• Alfred Prasad, Michelin-starred chef and consultant

  • Oliver Lloyd, founder of Great British Chefs

Having this combination of tea experts, wine experts, chefs and food lovers meant there was a mix of palates and opinions, resulting in a more rounded taste test. All the tastings were done ‘blind’, which meant no one knew which tea came from which garden.

image
The teas were weighed out and brewed in exactly the same way, to ensure a fair and controlled tasting
image
Once the five finalists were decided, it was time to taste again and choose an overall winner

The judging process was extremely rigorous and complex, and there were several different characteristics that needed to be taken into consideration and scored individually. The appearance of the dry leaf, the appearance of the infused tea, the aroma of the leaves and of the tea itself all had to be rated before the judges started tasting them. Then there were aspects such as mouthfeel, balance, clarity of flavour and freshness to take into account. This method of judging is similar to what you find in the wine world – good tea and wine share many similarities when it comes to complexity – and it ensured a fair and in-depth judging process for this particular competition.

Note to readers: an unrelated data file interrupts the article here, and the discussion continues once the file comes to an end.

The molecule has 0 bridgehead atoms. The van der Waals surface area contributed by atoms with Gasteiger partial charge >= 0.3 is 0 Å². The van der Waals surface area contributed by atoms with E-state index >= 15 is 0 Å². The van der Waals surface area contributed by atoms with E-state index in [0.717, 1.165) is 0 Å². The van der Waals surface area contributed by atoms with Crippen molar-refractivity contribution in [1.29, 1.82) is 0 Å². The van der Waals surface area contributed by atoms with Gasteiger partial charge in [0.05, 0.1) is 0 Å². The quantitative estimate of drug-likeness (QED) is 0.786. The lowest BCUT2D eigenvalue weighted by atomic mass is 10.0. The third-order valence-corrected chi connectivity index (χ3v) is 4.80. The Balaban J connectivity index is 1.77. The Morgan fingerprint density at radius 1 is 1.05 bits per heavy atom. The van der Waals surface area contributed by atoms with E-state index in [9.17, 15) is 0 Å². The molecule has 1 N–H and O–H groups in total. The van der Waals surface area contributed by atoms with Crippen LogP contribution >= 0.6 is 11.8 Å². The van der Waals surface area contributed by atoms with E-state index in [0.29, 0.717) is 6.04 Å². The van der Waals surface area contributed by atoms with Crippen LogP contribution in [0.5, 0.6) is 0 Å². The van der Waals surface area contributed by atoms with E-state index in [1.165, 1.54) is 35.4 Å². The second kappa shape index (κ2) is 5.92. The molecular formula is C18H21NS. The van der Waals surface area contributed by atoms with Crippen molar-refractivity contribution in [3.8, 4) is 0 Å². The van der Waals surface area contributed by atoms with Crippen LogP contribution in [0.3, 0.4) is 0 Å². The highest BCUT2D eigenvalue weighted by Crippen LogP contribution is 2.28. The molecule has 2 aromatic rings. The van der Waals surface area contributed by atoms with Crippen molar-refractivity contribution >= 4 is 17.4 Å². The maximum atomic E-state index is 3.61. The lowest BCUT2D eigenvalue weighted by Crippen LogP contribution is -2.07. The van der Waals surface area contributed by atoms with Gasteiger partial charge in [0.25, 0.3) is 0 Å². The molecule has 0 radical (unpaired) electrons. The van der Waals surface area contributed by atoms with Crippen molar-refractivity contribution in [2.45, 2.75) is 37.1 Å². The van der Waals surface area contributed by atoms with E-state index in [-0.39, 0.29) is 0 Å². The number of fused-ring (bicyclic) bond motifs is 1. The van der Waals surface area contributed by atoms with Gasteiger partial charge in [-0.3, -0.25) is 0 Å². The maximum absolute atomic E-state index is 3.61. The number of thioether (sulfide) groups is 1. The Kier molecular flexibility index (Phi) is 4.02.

image
The judges debated at length over which of the five winning teas should take the top spot
image
After a discussion on the importance of 'typicity', everyone unanimously agreed on the frontrunner

After an initial round of tastings, the seventeen teas were whittled down until only five remained. This was where things got interesting, as the judges began debating which one should win. The teas were brewed once again and tasted regularly over the course of an hour, before the winning tea was unanimously agreed upon. Something called ‘typicity’ came into play here; the judges discussed whether it mattered if a tea tasted like a ‘typical’ tea from Darjeeling. It was decided that it should count towards the final score, as the competition was launched to champion Darjeeling as a region and shine a light on the talented people who have made its tea so revered.